NEW YORK CITY -- Influencer and Twitch streamer Kai Cenat was charged with at least two counts of inciting a riot and unlawful assembly after thousands of people descended on Union Square in New York City Friday afternoon, police said.
Cenat was issued a desk appearance ticket for the charges, which include a felony charge of riot in the first degree causing public injury or damage. He was released from custody early Saturday morning.
The crowd was apparently responding to Cenat's promise of free PlayStations, sparking a chaotic scene and a massive police response.
The NYPD made 65 arrests and 30 of those arrested were juveniles, Chief of Department Jeffrey Maddrey said in a Friday evening briefing.
The event was "unpermitted" and "not sanctioned" and grew rapidly to thousands of young people, who Maddrey said attacked officers instead of complying with orders to leave. The chief implored parents to step in.
"I had thousands of kids out there, I needed thousands of parents," Maddrey said. "When it gets to the point where it's disorderly, we want the parents to come and take control."
Maddrey said a 17-year-old was hospitalized from what was initially believed to be a gunshot wound, but it ended up being a firework injury.
NYPD officers arrived in droves to try to quell the mayhem, which erupted after a post by Cenat went viral around 3 p.m., and the officers soon found themselves under attack, according to Maddrey.
"We were crushed, we were pushed," Maddrey said.
The massive crowd caused the park and surrounding streets to become overcrowded. People ran through the streets and some were seen jumping on cars and a city bus. Some people took objects from a construction site in Union Square, including plywood, shovels and axes, according to Maddrey.
Police showed up in riot gear to disperse the crowd. A bus that was holding people in custody was attacked by others trying to pull individuals off the bus, according to Maddrey.
Fireworks set off in the crowd resulted in smoke and noise but police said they did not use any flash-bang devices and no shots were fired.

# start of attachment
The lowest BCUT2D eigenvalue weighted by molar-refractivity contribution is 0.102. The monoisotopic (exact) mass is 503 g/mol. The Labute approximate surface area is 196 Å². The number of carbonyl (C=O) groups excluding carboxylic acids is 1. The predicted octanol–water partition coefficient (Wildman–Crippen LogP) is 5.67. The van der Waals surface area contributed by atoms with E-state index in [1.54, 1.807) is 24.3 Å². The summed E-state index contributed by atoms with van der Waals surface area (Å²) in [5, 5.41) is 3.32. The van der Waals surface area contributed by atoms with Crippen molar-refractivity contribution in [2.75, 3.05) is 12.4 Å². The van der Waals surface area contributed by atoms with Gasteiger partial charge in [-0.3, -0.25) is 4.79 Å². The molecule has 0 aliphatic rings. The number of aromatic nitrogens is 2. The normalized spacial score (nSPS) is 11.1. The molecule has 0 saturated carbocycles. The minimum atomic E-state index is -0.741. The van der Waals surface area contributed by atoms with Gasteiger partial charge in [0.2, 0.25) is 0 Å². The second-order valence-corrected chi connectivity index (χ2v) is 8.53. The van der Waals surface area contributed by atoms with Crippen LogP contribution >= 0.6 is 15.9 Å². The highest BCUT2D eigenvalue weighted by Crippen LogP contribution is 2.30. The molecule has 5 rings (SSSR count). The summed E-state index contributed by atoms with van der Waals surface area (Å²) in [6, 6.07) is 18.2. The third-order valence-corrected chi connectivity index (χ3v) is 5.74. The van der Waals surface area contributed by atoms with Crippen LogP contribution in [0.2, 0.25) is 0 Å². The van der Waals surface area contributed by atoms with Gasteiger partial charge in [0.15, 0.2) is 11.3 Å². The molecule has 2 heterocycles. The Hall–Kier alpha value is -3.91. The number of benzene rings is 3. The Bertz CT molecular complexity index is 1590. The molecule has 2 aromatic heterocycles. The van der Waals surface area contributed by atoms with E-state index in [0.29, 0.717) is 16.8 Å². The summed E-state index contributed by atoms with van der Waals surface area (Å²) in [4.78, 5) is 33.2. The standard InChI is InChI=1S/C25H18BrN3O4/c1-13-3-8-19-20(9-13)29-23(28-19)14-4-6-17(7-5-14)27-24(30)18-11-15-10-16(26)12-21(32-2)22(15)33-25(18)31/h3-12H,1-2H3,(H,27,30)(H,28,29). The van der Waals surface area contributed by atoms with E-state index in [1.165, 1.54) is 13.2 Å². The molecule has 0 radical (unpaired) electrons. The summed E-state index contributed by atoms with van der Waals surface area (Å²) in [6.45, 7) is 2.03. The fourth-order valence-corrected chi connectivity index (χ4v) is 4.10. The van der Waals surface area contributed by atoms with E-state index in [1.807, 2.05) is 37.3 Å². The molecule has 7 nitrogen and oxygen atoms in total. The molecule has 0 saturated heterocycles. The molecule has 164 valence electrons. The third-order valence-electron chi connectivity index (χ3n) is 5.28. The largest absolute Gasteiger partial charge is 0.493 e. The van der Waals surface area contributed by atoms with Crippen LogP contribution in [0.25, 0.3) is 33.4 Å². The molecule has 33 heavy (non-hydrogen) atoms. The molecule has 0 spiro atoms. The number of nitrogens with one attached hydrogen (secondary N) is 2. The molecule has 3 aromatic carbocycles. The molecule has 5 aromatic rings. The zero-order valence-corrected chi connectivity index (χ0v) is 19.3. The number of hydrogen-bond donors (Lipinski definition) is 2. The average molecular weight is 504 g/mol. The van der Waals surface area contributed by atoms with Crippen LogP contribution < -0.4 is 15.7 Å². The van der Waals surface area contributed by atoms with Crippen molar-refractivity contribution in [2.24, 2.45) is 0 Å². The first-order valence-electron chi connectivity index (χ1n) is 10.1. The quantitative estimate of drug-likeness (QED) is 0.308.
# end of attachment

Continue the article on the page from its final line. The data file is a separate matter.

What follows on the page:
Maddrey called the gathering an "unlawful assembly" and "uncontrolled."
"We're not against young people having a good time, we're not against young people gathering, but it can't be to this level where it's dangerous," he said during a press briefing. "A lot of people got hurt today."
Some officers sustained injuries in the incident, Maddrey said, adding that he personally was hit with "multiple objects."
Six people were transported to area hospitals in connection with the incident, according to the FDNY.
The influencer's intention had been to "create a positive experience" for fans, but "we've never experienced anything at the scale of what took place yesterday," Cenat's AMP group said in a written statement issued Saturday.
"We are deeply disheartened by the outbreak of disorderly conduct that affected innocent people and businesses, and do not condone that behavior," the statement said. "We apologize to all of those impacted. We are fully cooperating with local authorities."
NYPD has recovered evidence from social media that Cenat was out of his vehicle and interacting with the large crowd before he left Union Square, sources said.
Cenat, 21, posted in an Instagram story, "Please be safe," while sharing news coverage of the incident.
"I love you guys to the fullest you guys are amazing," he said.
A woman shopping in the area with her baby took shelter in an ATM lobby during the mayhem.
"Everything was just bombarded with people," she told ABC New York station WABC.
"It was just hectic. The only thing I could think about was to keep my daughter safe," she said.
New York City Mayor Eric Adams thanked police "for their quick work" in controlling the situation.
"I want our streets to be alive and full of joy. But they must be safe," he said on social media. "That's the most important thing."
An NYPD official said they do believe there were a handful of PlayStation 5s that Cenat intended to distribute and the event would likely have turned out differently had he notified the department ahead of time
ABC News' Mark Crudele, Josh Hoyos, Matt J. Foster and Reena Roy contributed to this report.